13. Uexplore/Dexter users can access city-level estimates for Missouri (thru 2009) in the mosc09 dataset or data for the entire US (including Mo) are available in the ussc09 dataset. (Note: Dataset names here are links to invoke Dexter for accessing those datasets.) These data for 2009 were released in the summer of 2010.

  14. (This isn't exactly population estimates but we thought you'd want to know):
    Income (median household) and poverty estimates are produced by the Small Area Income and Poverty Estimates program at the Census Bureau. These intercensal estimates are available for states, counties and school districts. They can be easily accessed at the SAIPE web site. The Missouri Census Data Center has downloaded these estimates and created value-added datasets within the MCDC data archive. These can be accessed via our Uexplore/Dexter software in the saipe filetype directory.

  15. Population Trends Report, 1960-1995 Somewhat dated (the trend data stops at 1995) but still useful report collection with over 3000 county level reports. (If you would be interested in an updated version of this collection let us know by sending e-mail).

  16. See the Census Bureau's Population Estimates page for more reports and for access to downloadable data files. This is the ultimate and authoritative source for almost all population estimates in the United States. Nearly all of the data that appears on the MCDC site is (or could be) based on data downloaded from this site. (We already provided this link at the top of the page next to the FAQ link but it's important enough to mention it twice.)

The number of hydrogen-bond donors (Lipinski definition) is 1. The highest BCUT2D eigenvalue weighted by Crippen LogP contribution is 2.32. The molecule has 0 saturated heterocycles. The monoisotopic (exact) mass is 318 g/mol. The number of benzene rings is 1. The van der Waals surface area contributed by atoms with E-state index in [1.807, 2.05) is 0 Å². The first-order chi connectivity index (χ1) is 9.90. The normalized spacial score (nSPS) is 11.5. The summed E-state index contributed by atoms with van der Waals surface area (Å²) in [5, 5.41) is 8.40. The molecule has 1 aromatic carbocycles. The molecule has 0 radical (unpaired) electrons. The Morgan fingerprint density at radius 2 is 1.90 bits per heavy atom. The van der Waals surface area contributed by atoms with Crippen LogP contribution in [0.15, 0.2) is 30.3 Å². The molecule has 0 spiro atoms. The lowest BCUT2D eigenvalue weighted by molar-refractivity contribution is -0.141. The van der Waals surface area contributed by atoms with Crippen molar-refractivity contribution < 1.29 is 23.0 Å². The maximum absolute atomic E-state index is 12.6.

17. See our Geographic Reference Reports page for links to an array of reports dealing with geographic subjects, some of which include recent population estimates (such as the reports showing the most recent estimates for all U.S. metro- and micropolitan statistical areas.)

Population estimates are produced as part of the Federal State Cooperative Program for Population Estimates (FSCPE) Program and released by the U.S. Census Bureau. The person who produces population estimates in conjunction with the Census Bureau for Missouri is the state demographer (see contact info, below) in the Office of Administration.

For more information about population estimates and the Federal-State Cooperative Program for Population Estimates, contact:

Matt Hesser, State Demographer, Matt.Hesser@oa.mo.gov
Missouri Office of Administration, Jefferson City, MO

This file last modified Thursday March 27, 2014, 09:41:45